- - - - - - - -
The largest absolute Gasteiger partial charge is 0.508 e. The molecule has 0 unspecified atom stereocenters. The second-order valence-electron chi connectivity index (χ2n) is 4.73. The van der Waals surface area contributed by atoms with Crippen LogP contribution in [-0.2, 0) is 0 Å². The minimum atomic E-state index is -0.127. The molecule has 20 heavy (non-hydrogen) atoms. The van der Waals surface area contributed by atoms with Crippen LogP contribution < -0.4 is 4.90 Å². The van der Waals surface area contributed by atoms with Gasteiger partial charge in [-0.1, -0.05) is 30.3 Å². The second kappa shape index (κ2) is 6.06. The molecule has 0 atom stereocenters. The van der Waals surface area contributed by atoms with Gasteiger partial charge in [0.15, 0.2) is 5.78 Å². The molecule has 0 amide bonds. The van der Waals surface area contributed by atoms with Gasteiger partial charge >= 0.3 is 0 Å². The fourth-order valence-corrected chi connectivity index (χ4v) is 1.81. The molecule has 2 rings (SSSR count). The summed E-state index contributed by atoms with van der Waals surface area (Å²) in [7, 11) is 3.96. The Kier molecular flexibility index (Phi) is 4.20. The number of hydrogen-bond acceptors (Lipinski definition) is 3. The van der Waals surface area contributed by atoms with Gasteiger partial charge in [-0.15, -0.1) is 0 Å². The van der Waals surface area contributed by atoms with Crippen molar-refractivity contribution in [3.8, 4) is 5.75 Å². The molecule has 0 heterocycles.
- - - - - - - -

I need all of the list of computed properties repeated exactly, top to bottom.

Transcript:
The largest absolute Gasteiger partial charge is 0.508 e. The molecule has 0 unspecified atom stereocenters. The second-order valence-electron chi connectivity index (χ2n) is 4.73. The van der Waals surface area contributed by atoms with Crippen LogP contribution in [-0.2, 0) is 0 Å². The minimum atomic E-state index is -0.127. The molecule has 20 heavy (non-hydrogen) atoms. The van der Waals surface area contributed by atoms with Crippen LogP contribution < -0.4 is 4.90 Å². The van der Waals surface area contributed by atoms with Gasteiger partial charge in [-0.1, -0.05) is 30.3 Å². The second kappa shape index (κ2) is 6.06. The molecule has 0 atom stereocenters. The van der Waals surface area contributed by atoms with Gasteiger partial charge in [0.15, 0.2) is 5.78 Å². The molecule has 0 amide bonds. The van der Waals surface area contributed by atoms with Gasteiger partial charge >= 0.3 is 0 Å². The fourth-order valence-corrected chi connectivity index (χ4v) is 1.81. The molecule has 2 rings (SSSR count). The summed E-state index contributed by atoms with van der Waals surface area (Å²) in [7, 11) is 3.96. The Kier molecular flexibility index (Phi) is 4.20. The number of hydrogen-bond acceptors (Lipinski definition) is 3. The van der Waals surface area contributed by atoms with Gasteiger partial charge in [-0.15, -0.1) is 0 Å². The van der Waals surface area contributed by atoms with Crippen molar-refractivity contribution in [3.8, 4) is 5.75 Å². The molecule has 0 heterocycles.